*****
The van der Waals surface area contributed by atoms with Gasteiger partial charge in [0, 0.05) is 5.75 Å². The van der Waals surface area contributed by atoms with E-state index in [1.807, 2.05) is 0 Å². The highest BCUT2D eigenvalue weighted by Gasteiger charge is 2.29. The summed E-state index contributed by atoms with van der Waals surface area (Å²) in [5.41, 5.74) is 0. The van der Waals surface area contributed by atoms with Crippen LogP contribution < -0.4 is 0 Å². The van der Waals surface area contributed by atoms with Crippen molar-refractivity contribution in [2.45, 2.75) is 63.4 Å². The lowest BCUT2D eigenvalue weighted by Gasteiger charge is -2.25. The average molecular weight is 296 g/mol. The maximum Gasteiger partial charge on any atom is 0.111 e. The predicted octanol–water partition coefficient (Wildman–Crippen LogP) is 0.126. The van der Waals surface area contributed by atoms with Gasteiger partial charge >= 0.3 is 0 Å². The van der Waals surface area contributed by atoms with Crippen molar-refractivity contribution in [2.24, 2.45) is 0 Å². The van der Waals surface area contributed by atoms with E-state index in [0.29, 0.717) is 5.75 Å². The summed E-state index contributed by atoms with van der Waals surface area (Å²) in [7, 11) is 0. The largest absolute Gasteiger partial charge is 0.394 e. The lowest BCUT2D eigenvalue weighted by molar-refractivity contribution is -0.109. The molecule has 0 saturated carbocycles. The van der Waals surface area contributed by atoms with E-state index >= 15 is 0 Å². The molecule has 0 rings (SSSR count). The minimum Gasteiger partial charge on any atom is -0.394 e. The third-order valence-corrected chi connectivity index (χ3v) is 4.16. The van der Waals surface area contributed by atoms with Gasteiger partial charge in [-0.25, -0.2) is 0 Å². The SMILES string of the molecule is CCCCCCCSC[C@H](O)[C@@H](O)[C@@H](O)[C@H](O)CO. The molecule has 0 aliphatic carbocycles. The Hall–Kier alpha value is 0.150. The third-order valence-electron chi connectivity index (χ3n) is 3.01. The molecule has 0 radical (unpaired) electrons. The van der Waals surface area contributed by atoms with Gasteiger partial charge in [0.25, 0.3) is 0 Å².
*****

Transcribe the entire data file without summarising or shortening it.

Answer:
The van der Waals surface area contributed by atoms with Gasteiger partial charge in [0, 0.05) is 5.75 Å². The van der Waals surface area contributed by atoms with E-state index in [1.807, 2.05) is 0 Å². The highest BCUT2D eigenvalue weighted by Gasteiger charge is 2.29. The summed E-state index contributed by atoms with van der Waals surface area (Å²) in [5.41, 5.74) is 0. The van der Waals surface area contributed by atoms with Crippen LogP contribution < -0.4 is 0 Å². The van der Waals surface area contributed by atoms with Crippen molar-refractivity contribution in [2.45, 2.75) is 63.4 Å². The lowest BCUT2D eigenvalue weighted by Gasteiger charge is -2.25. The average molecular weight is 296 g/mol. The maximum Gasteiger partial charge on any atom is 0.111 e. The predicted octanol–water partition coefficient (Wildman–Crippen LogP) is 0.126. The van der Waals surface area contributed by atoms with Gasteiger partial charge >= 0.3 is 0 Å². The van der Waals surface area contributed by atoms with Crippen molar-refractivity contribution in [2.24, 2.45) is 0 Å². The van der Waals surface area contributed by atoms with E-state index in [0.29, 0.717) is 5.75 Å². The summed E-state index contributed by atoms with van der Waals surface area (Å²) in [7, 11) is 0. The largest absolute Gasteiger partial charge is 0.394 e. The lowest BCUT2D eigenvalue weighted by molar-refractivity contribution is -0.109. The molecule has 0 saturated carbocycles. The van der Waals surface area contributed by atoms with E-state index >= 15 is 0 Å². The molecule has 0 rings (SSSR count). The minimum Gasteiger partial charge on any atom is -0.394 e. The third-order valence-corrected chi connectivity index (χ3v) is 4.16. The van der Waals surface area contributed by atoms with Gasteiger partial charge in [-0.25, -0.2) is 0 Å². The SMILES string of the molecule is CCCCCCCSC[C@H](O)[C@@H](O)[C@@H](O)[C@H](O)CO. The molecule has 0 aliphatic carbocycles. The Hall–Kier alpha value is 0.150. The third-order valence-electron chi connectivity index (χ3n) is 3.01. The molecule has 0 radical (unpaired) electrons. The van der Waals surface area contributed by atoms with Gasteiger partial charge in [0.25, 0.3) is 0 Å².